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Tree Broom Heath


Tree Broom-Heath

Botanical name:

Monotoca elliptica


Although often covered in dense heads of flowers in late winter through to spring, Tree Broom-heath attracts little attention when flowering, possibly because the flowers are a greenish colour similar to the new growth and are very small.

Tree Broom-heath is a large shrub to small tree, usually to around 4m high. Tree Broom-heath belongs to the family Ericaceae, which includes heaths, heathers and rhododendrons to name a few, and also includes the Australian heaths (previously included in Epacridaceae).

In NSW it grows on sandy soils in sclerophyll forest/woodland, and scrub. Although it can occur up to the range escarpment, it mostly grows nearer to the coast, and is especially conspicuous on coastal dunes. It also occurs in Qld, Victoria and Tasmania.

Tree Broom-heath is a component of the Eastern Suburbs Banksia Scrub (ESBS), an Endangered Ecological Community in NSW. The ESBS occurred on sand over much of the eastern suburbs of Sydney, including that of the Parklands.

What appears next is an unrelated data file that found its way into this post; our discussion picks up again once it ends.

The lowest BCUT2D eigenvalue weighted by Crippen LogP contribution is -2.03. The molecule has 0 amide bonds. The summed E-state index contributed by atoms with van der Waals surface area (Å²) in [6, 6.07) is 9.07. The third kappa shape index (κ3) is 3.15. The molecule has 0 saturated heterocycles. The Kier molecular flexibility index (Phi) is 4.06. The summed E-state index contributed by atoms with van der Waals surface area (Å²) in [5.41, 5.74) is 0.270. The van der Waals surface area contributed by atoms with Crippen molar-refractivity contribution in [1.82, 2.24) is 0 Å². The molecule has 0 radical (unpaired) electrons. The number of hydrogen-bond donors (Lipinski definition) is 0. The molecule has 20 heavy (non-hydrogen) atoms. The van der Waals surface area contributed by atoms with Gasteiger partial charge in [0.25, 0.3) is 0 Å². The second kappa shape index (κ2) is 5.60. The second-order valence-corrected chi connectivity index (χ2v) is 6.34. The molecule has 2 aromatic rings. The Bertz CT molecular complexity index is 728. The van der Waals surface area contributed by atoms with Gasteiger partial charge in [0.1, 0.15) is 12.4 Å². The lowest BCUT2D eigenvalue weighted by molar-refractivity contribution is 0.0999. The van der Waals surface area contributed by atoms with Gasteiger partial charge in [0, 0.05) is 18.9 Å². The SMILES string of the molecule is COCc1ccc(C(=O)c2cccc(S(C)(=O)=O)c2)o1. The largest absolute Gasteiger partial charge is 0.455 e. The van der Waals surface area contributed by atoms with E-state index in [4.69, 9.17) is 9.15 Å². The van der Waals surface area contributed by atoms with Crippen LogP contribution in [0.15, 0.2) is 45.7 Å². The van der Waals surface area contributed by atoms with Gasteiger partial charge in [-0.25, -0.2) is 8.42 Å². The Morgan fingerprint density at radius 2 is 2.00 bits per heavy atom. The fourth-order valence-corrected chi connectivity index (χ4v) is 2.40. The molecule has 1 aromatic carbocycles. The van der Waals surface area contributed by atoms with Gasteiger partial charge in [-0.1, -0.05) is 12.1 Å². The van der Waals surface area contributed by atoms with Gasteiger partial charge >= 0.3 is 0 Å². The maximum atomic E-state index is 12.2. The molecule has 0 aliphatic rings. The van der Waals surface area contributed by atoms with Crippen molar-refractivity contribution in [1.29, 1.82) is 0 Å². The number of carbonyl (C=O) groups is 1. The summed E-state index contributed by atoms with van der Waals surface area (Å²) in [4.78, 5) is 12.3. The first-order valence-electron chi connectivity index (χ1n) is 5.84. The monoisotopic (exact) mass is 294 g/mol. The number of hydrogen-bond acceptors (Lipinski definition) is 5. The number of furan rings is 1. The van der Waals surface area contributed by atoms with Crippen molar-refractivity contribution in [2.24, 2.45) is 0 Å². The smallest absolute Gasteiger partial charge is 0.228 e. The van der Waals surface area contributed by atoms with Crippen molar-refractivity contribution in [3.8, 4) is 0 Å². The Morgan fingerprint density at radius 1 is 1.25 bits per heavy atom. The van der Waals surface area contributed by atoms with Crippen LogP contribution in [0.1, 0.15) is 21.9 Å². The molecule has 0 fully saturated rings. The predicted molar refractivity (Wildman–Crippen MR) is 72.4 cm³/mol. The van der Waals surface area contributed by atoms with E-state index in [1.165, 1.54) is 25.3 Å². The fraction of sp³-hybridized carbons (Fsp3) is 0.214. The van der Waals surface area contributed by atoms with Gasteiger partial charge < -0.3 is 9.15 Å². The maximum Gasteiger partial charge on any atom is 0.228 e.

Interestingly, a small butterfly, Matthew’s Blue (Neolucia matthewi) can be found flying around the shrubs here in spring. The butterflies’ larvae feed on this shrub for a week or so in mid-spring. They may occur more widely in the Parklands but it is suspected that this is an isolated colony.

Where can Tree Broom-Heath be seen in the Parklands?

Tree Broom-heath can be found regrowing in the York Rd Remnant and the recently cleared Bird Sanctuary, which are both ESBS remnants.

Scattered individuals occur throughout the parklands, but the most conspicuous and mature specimens can be seen on the slope on the northern side of Queens Park. Here a number of gnarled old individuals with fantastically twisted trunks remain as remnants of the original scrub.

Wildlife in Centennial Parklands

Visit our Environment pages to learn more about the plants and animals that are found in the Parklands.

Enjoy a BBQ with friends & family

There's nothing more relaxing than a BBQ in the park! You'll find free BBQ’s in Centennial Park, Moore Park and Queens Park. 

Take home a taste of Centennial Park

The honey produced in the Centennial Park's hives are located in a pocket of endangered swamp banksia, giving it a flavour like no other!